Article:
By Jon Herskovitz
AUSTIN, Texas, Feb 15 (Reuters) - The Southern Poverty Law Center said in a report released on Wednesday that hate groups in the United States proliferated in 2016 as Donald Trump's bid for the U.S. presidency energized the radical right.
"Trump's run for office electrified the radical right, which saw in him a champion of the idea that America is fundamentally a white man's country," the Southern Poverty Law Center said.
The nonprofit civil rights organization said in its annual census of hate groups that anti-Muslim groups nearly tripled to 101 in 2016 from 34 in 2015. It said hate groups in the United States numbered 917 last year compared with 892 in 2015.
The White House did not respond to a request for comment.
At a news conference with Israeli Prime Minister Benjamin Netanyahu on Wednesday, President Trump was asked to comment on an increase in anti-Semitic incidents in the United States and to respond to those in the U.S. Jewish community, Israel and elsewhere "who believe and feel that your administration is playing with xenophobia and maybe racist tones."
"We are going to do everything within our power to stop long simmering racism and every other thing that's going on," Trump said. "There's a lot of bad things that have been taking place over a long period of time.
"As far as people, Jewish people, so many friends; a daughter who happens to be here right now; a son-in-law, and three beautiful grandchildren. I think that you're going to see a lot different United States of America over the next three, four or eight years ... And you're going to see a lot of love."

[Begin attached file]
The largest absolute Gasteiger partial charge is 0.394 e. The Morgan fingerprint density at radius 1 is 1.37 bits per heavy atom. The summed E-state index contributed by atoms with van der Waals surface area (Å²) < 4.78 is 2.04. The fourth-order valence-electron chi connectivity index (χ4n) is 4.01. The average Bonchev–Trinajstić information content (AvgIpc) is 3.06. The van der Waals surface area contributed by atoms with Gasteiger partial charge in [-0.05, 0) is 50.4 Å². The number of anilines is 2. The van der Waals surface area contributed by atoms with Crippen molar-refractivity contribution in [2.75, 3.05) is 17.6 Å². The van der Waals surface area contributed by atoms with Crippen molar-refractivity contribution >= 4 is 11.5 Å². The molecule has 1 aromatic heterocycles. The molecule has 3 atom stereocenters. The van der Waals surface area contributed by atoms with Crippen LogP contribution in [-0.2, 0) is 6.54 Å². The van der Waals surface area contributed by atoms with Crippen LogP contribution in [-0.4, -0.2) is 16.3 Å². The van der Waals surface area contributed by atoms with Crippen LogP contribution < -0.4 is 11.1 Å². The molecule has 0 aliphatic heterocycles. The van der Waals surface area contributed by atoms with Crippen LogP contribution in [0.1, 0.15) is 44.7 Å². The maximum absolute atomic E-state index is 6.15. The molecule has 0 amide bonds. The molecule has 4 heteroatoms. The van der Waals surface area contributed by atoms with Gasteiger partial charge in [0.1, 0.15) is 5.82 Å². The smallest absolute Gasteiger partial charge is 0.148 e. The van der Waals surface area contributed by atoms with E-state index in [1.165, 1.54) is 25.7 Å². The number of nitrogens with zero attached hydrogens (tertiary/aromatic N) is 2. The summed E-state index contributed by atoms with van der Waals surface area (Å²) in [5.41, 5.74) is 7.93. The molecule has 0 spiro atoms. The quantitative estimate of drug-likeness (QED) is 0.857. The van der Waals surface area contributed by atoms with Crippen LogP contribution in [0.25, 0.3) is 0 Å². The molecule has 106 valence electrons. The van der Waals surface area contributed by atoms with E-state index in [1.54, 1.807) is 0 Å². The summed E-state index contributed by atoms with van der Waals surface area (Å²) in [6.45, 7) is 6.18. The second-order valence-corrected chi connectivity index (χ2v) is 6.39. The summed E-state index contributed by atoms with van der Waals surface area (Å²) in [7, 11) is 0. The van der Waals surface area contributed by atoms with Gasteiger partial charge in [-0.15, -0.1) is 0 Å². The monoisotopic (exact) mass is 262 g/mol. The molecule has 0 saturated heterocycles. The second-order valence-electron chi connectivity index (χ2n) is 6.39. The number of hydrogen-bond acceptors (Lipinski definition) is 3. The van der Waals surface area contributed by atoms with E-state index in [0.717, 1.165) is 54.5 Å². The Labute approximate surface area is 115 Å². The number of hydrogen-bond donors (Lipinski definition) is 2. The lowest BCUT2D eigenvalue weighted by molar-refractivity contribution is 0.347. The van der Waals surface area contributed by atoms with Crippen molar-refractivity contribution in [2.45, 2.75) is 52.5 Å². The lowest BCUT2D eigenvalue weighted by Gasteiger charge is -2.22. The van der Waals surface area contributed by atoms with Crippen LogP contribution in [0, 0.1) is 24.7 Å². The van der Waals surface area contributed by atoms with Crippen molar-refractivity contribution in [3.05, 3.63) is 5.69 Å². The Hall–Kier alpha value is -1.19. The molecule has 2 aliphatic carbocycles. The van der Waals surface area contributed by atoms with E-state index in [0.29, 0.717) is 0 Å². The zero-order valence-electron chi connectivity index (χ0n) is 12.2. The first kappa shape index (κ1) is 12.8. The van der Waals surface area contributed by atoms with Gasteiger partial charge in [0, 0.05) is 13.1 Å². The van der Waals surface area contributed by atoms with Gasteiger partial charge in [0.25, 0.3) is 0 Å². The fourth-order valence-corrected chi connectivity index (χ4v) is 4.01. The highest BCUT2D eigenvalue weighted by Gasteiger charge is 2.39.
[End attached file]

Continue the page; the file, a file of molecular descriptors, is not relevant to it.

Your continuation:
NUMBER OF HATE GROUPS HIGH
The report, contained in the Spring 2017 issue of the organization's Intelligence Report, said the number of hate groups in the United States in 2016 was high by historic standards.
Researchers for the Alabama-based organization said the number of crimes against Muslims had risen with the number of hate groups. They cited as an example the burning of a Texas mosque after the Trump administration issued an executive order suspending travel to the United States from seven Muslim-majority countries.
"2016 was an unprecedented year for hate," said Mark Potok, senior fellow and editor of the Intelligence Report.
"The country saw a resurgence of white nationalism that imperils the racial progress we've made, along with the rise of a president whose policies reflect the values of white nationalists," Potok said.
The report said the level of organized hatred in the United States was likely understated by the number of groups since "a growing number of extremists operate mainly online and are not formally affiliated with hate groups."
In the past, some groups have criticized the organization's findings. Conservative online website Breitbart News, formerly run by current Trump strategist Steve Bannon, has accused the Southern Poverty Law Center of "manufacturing hate for fun and profit."
"The radical right in the United States has more of a chance, an opportunity, to directly affect real life national policy at this moment than at any time in at least half a century," Potok told a teleconference after the report was released.
(Reporting by Jon Herskovitz; Editing by Colleen Jenkins)